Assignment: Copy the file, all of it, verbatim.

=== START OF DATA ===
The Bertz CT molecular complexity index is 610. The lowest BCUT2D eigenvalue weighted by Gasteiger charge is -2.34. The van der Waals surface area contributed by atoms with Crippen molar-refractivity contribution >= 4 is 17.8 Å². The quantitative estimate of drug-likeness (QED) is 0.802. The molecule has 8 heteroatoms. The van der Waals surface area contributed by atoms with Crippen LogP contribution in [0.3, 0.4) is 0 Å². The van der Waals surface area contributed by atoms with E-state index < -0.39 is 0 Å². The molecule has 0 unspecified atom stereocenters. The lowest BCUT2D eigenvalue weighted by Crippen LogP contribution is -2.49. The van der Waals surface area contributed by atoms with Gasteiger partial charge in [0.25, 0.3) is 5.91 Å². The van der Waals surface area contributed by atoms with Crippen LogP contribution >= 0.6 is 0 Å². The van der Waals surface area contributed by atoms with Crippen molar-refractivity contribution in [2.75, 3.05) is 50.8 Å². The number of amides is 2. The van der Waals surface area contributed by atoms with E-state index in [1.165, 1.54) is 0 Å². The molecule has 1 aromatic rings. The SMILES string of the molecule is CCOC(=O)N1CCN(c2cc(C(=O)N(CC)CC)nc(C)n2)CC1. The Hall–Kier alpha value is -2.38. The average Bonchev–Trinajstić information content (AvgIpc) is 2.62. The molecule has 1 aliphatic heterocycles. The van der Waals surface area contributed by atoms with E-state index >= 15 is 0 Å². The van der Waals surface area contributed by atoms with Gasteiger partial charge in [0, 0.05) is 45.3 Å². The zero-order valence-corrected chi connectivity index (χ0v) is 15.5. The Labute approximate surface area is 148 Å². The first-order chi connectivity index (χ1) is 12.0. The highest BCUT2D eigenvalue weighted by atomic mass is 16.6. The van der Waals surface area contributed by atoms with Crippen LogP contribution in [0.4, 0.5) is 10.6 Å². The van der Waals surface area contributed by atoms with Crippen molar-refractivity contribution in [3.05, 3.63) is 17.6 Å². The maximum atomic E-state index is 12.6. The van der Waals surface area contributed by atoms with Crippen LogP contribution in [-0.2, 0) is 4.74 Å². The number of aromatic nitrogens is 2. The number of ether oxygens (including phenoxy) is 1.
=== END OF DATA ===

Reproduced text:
The Bertz CT molecular complexity index is 610. The lowest BCUT2D eigenvalue weighted by Gasteiger charge is -2.34. The van der Waals surface area contributed by atoms with Crippen molar-refractivity contribution >= 4 is 17.8 Å². The quantitative estimate of drug-likeness (QED) is 0.802. The molecule has 8 heteroatoms. The van der Waals surface area contributed by atoms with Crippen LogP contribution in [0.3, 0.4) is 0 Å². The van der Waals surface area contributed by atoms with E-state index < -0.39 is 0 Å². The molecule has 0 unspecified atom stereocenters. The lowest BCUT2D eigenvalue weighted by Crippen LogP contribution is -2.49. The van der Waals surface area contributed by atoms with Gasteiger partial charge in [0.25, 0.3) is 5.91 Å². The van der Waals surface area contributed by atoms with Crippen LogP contribution >= 0.6 is 0 Å². The van der Waals surface area contributed by atoms with Crippen molar-refractivity contribution in [2.75, 3.05) is 50.8 Å². The number of amides is 2. The van der Waals surface area contributed by atoms with E-state index in [1.165, 1.54) is 0 Å². The molecule has 1 aromatic rings. The SMILES string of the molecule is CCOC(=O)N1CCN(c2cc(C(=O)N(CC)CC)nc(C)n2)CC1. The Hall–Kier alpha value is -2.38. The average Bonchev–Trinajstić information content (AvgIpc) is 2.62. The molecule has 1 aliphatic heterocycles. The van der Waals surface area contributed by atoms with E-state index >= 15 is 0 Å². The van der Waals surface area contributed by atoms with Gasteiger partial charge in [0, 0.05) is 45.3 Å². The zero-order valence-corrected chi connectivity index (χ0v) is 15.5. The Labute approximate surface area is 148 Å². The first-order chi connectivity index (χ1) is 12.0. The highest BCUT2D eigenvalue weighted by atomic mass is 16.6. The van der Waals surface area contributed by atoms with Crippen LogP contribution in [0.4, 0.5) is 10.6 Å². The van der Waals surface area contributed by atoms with Crippen molar-refractivity contribution in [3.05, 3.63) is 17.6 Å². The maximum atomic E-state index is 12.6. The van der Waals surface area contributed by atoms with Crippen LogP contribution in [-0.2, 0) is 4.74 Å². The number of aromatic nitrogens is 2. The number of ether oxygens (including phenoxy) is 1.